New Zealand Mud Snails

Montana Natural Heritage Program photo

Montana Natural Heritage Program photo

“Preliminary studies indicate that in areas where they have become densely populated they are becoming the dominant invertebrate via displacement and competitive interactions. Large populations may consume up to half of the available food in a stream, starving out insects essential to trout and salmon. A recent study by the U.S. Bureau of Land Management and the Utah State University (Vinson and Baker, 2008) linked these invasive snails to poor condition of trout due to lack of a regular food source and that the snails did not provide sufficient nutritional value when consumed.”
— Washington Dept. of Fish & Wildlife

New Zealand Mud Snail 

As of early 2014, there are no known locations of New Zealand mud snails in the Upper Sacramento or McCloud Rivers.  But this invasive snail is now known to occur at many locations used by fishermen  in N. California.  Human recreational activities are clearly an important factor in the spread of this species.  Below is a list of locations as of summer 2013.  

  • Bridge Bay Marina, Shasta Lake
  • Clear Creek near Redding
  • Sacramento River between Redding and Anderson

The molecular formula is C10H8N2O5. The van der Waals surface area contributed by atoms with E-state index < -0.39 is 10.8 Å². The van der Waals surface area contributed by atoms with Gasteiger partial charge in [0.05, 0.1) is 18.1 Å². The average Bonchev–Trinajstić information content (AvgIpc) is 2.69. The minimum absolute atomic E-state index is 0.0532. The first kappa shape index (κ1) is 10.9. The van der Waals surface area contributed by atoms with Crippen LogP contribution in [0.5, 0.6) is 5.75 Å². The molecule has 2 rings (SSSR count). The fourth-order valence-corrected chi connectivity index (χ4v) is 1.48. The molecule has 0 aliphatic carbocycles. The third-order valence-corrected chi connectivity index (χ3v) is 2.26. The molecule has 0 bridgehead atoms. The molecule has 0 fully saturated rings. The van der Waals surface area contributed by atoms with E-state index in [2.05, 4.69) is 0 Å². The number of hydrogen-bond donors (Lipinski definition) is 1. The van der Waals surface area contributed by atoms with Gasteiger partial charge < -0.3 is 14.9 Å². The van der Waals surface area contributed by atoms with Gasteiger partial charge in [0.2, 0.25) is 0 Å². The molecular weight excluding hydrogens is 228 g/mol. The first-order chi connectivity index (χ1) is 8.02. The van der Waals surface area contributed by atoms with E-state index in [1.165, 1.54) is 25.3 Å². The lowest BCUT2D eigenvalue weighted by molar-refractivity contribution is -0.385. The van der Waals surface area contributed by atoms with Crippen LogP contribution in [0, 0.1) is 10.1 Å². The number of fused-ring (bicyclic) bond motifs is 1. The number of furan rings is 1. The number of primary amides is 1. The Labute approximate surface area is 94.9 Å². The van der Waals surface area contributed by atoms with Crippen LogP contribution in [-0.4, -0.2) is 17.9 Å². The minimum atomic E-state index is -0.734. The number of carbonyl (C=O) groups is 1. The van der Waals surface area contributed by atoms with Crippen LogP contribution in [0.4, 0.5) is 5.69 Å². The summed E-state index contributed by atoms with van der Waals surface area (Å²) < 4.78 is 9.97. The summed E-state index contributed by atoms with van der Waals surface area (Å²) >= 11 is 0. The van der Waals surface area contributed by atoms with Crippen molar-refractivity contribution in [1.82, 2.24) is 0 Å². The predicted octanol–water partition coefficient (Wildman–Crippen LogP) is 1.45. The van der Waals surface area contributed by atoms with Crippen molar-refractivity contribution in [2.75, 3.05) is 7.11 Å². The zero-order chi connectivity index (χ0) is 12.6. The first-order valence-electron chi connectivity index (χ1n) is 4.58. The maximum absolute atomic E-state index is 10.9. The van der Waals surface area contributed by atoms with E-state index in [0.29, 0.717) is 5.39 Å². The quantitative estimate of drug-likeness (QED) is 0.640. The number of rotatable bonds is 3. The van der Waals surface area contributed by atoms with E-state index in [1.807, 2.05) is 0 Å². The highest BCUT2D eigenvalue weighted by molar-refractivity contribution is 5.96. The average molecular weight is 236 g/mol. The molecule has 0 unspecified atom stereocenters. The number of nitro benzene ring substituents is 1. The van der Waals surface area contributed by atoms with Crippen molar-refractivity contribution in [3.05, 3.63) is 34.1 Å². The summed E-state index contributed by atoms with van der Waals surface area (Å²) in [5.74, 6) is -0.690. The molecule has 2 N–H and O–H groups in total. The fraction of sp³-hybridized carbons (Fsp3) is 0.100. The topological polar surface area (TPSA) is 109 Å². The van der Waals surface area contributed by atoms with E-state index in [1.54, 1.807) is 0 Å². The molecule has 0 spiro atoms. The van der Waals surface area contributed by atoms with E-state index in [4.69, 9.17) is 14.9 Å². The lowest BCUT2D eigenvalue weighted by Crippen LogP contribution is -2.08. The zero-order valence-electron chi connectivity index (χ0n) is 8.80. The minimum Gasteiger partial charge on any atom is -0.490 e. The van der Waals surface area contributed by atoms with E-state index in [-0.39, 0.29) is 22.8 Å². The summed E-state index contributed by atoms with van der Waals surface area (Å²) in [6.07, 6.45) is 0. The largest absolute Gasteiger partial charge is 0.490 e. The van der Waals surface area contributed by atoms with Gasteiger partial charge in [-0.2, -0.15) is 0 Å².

• North Street Bridge, Anderson
  • Rooster’s Landing, Balls Ferry
  • Barge Hole, Sacramento River below Balls Ferry
  • Bend Bridge
  • Red Bluff City Park Stone Lagoon and Big Lagoon, Humboldt County
  • Redwood Creek
  • Russian River at Healdsburg
  • Russian River near Forestville
  • Garcia River at Windy Hollow Rd
  • American River in Sacramento – 8 locations from Nimbus to Discovery Park
  • Putah Creek – 2 locations below Lk. Berryessa
  • Napa River – Yountville Preserve and in Napa
  • Mokelumne River near Clements
  • Calaveras River in Bellota and near Jenny Lind
  • Stanislaus River – Goodwin Dam to Ripon
  • Merced River north of Merced Antioch - Canal below municipal reservoir 
  • Vallecitos Creek in Sunol
  • Alameda Creek in Fremont
  • Baxter Creek in Richmond 
N. Cal., S. Ore., Idaho Locations as of August, 2012

N. Cal., S. Ore., Idaho Locations as of August, 2012

FISHERMEN AND BOATERS --- are YOU a threat to the watershed???

New Zealand Mud Snail infestations in California and the Western U.S. are clearly associated with recreational access points. 

PLEASE HELP BY CLEANING YOUR WADING GEAR AND YOUR BOAT (INCLUDING FLOAT TUBES AND RAFTS) WHEN MOVING BETWEEN LAKES AND RIVERS THROUGHOUT CALIFORNIA AND THE WEST!!!